The first strain of influenza virus a person is exposed to in early childhood impacts their ability to fight flu for life. The phenomenon is known as antigenic imprinting.
The study team behind new research published in Clinical Infectious Diseases has provided evidence that the first strain of influenza virus a person is exposed to in early childhood impacts their ability to fight flu for life. The phenomenon is known as antigenic imprinting.
The investigators examined the Canadian flu season of 2018-19, which was unusual in that both strains of influenza A dominated at different points within the seasons. During the winter of 2019 in Canada, H3N2 viruses progressively replaced H1N1 viruses as the dominant subtype.
The study team employed sentinel data from the Institut National de Santé Publique du Québec (INSPQ). INSPQ reports weekly counts of positive test samples for influenza A and B strains by age group, which allowed investigators to assess whether people born in different years might be susceptible to different flu strains.
In order to estimate weekly rates of influenza A by age group, the total cases for each period under observation were divided by total population for each group in Québec.
The results showed that even without direct data on subtype dominance, the progressive shift could be captured by looking at the distribution of influenza A cases by age, with a shift in age-specific incidence as the subtype dominance changed observed. Younger individuals displayed increased susceptibility to H1N1 relative to H3N2, and H3N2 disproportionately targeted older individuals.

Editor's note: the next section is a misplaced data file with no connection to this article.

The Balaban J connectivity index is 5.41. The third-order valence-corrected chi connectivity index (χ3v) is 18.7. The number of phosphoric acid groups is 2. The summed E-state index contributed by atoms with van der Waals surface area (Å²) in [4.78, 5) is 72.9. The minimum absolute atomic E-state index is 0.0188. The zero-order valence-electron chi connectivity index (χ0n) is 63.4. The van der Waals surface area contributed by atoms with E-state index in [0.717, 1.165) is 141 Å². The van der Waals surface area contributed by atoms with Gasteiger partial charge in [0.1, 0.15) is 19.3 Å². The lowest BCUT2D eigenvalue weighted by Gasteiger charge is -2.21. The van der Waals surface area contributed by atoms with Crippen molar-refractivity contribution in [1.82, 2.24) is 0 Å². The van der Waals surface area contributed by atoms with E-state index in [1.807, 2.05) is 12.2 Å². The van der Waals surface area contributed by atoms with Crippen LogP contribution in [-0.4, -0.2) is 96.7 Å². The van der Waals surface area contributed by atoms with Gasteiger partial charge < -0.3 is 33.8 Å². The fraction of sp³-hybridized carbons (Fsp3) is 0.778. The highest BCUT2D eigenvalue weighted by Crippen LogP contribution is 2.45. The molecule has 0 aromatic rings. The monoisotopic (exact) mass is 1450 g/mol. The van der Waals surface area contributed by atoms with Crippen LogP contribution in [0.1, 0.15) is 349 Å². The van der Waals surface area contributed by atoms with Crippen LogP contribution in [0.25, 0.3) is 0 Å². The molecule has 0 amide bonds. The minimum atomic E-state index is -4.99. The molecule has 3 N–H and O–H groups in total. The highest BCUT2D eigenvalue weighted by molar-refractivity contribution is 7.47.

“These results are consistent with the antigenic imprinting hypothesis: during the 2017-18 and 2018-19 seasons, individuals aged 40-49 years were born in 1968-78 and in 1969-79, respectively, and were thus most likely imprinted by H3N2,” the study authors wrote.
It appears that individuals are less susceptible to influenza during seasons which feature the same predominant strain that they were first exposed to.
Future research may be able to investigate transmission dynamics within households to examine how imprinting may affect the transmission of strains within families. The results of the recent study could have useful public health implications down the line.
“Understanding how their prior immunity either leaves them protected or susceptible is really important for helping us to identify the populations who are most at risk during seasonal epidemics and new outbreaks," said study author Matthew Miller, PhD, associate professor at the Michael G. DeGroote Institute for Infectious Disease and the McMaster Immunology Research Centre in a press release.